It’s one of those longstanding hobbies that has a very real reward at the end – a great dish or dessert that I can stuff my face with. No need for a four-month wait to see my scarf finally taking shape, or maybe an even less tangible reward in the form of a ‘revitalized spirit’ (or whatever that is supposed to mean).

Last week, I wanted to try making Thai Basil Chicken. Too bad I had neither the basil nor the chicken. So I made Thai Basil Chicken Without The Chicken and The Basil. It came out pretty damn good the first time, if I say so myself. Yesterday I made it again, tweaking the recipe – cranking up spice level, making the sauce less salty, and adding vegetables to make this a more balanced one-pot meal for the family.

Here I present to you the recipe. If you haven’t noticed, it is in no way authentic, and nor do I claim to know anything about cooking, or even Thai cuisine for that matter. If I offended anyone, I’m sorry. Now, without further ado…

Thai Basil Chicken (ish) – Without The Basil and The Chicken

To serve 4 people, you’ll need the following ingredients:

  • 800g pork shoulder, chopped into 1 inch pieces
  • 3-4 capsicums, chopped roughly
  • 2 large carrots, diced
  • 1 tbsp light soy sauce
  • 1 tbsp dark soy suace
  • 1 tbsp oyster sauce
  • 2 tbsp fish sauce
  • 2 tsp sugar
  • 1 tbsp water
  • 6 cloves garlic
  • 5 dried chillis
  • 3-4 shallots
  • 2 tbsp vegetable oil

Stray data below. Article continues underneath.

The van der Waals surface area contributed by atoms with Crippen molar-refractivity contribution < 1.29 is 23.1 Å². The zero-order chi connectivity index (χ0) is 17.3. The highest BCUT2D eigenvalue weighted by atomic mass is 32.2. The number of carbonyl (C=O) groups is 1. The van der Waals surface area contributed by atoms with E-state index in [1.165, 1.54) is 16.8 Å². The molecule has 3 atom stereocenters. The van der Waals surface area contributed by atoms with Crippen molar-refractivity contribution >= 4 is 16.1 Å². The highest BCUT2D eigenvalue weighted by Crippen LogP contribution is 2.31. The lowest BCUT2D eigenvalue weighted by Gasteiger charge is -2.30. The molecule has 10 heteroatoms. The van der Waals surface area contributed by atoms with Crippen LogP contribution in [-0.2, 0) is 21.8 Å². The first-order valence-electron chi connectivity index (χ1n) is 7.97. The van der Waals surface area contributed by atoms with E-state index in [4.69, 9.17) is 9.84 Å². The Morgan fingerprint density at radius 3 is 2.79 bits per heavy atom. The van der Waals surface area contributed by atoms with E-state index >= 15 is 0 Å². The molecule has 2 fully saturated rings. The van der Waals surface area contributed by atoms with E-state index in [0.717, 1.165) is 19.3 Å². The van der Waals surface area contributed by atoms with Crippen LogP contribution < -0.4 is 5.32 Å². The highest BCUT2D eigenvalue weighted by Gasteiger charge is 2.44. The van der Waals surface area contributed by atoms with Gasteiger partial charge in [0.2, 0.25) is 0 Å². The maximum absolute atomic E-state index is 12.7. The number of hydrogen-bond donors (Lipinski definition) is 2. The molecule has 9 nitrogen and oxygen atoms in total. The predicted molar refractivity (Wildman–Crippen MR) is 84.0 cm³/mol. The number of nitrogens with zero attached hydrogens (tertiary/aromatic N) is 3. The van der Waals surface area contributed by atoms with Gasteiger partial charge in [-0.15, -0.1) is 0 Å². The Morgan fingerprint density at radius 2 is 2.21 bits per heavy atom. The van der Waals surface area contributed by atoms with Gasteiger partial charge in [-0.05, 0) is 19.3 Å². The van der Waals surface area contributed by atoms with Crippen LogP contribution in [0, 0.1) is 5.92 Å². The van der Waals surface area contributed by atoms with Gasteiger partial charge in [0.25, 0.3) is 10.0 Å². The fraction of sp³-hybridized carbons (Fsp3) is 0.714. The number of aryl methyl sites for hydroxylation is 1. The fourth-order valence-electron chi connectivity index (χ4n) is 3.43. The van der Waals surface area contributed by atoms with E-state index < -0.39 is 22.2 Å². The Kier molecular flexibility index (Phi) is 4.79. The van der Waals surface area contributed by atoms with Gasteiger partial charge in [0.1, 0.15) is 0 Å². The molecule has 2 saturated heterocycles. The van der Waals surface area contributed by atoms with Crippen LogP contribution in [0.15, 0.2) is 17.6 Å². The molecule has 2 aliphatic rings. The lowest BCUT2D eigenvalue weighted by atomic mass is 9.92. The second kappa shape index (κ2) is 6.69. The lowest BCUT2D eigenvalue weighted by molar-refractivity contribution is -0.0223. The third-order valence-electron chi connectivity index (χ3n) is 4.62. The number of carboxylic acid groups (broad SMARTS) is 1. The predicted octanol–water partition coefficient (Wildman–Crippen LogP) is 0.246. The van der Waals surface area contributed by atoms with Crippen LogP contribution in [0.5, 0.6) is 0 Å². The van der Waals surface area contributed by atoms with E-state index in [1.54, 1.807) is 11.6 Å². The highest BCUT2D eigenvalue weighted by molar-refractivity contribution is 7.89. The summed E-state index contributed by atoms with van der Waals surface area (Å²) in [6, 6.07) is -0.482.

1. Finely mince the garlic, dried chillies and shallots. (A food processor will make the job easier, but a pestal and mortar will work fine as well.)
  2. In a wok, heat 2 tbsp of vegetable oil. Add in the minced mixture and stir fry until aromatic, or when garlic turns golden.
  3. At this point, add in your chopped up pork, and brown the meat. This should take around 5 minutes.
  4. Dump in your chopped veges. Stir fry for 2 minutes.
  5. Meanwhile, combine these ingredients to make your sauce: light soy, dark soy, oyster sauce, fish sauce, sugar and water. Pour the sauce into the wok.
  6. Coat the pork and veges evenly with the sauce, then put the lid on. Cook over medium heat for 10 minutes. (Make sure to check on it occasionally so that it doesn’t burn!)
  7. After which, check if the sauce is of the correct consistency. The sauce should be just thick enough to coat the back of a spoon. If the sauce is still too runny, cook for a bit longer to let the excess water evaporate.
  8. Once done, serve immediately with piping hot white rice.

Viola, you’re done!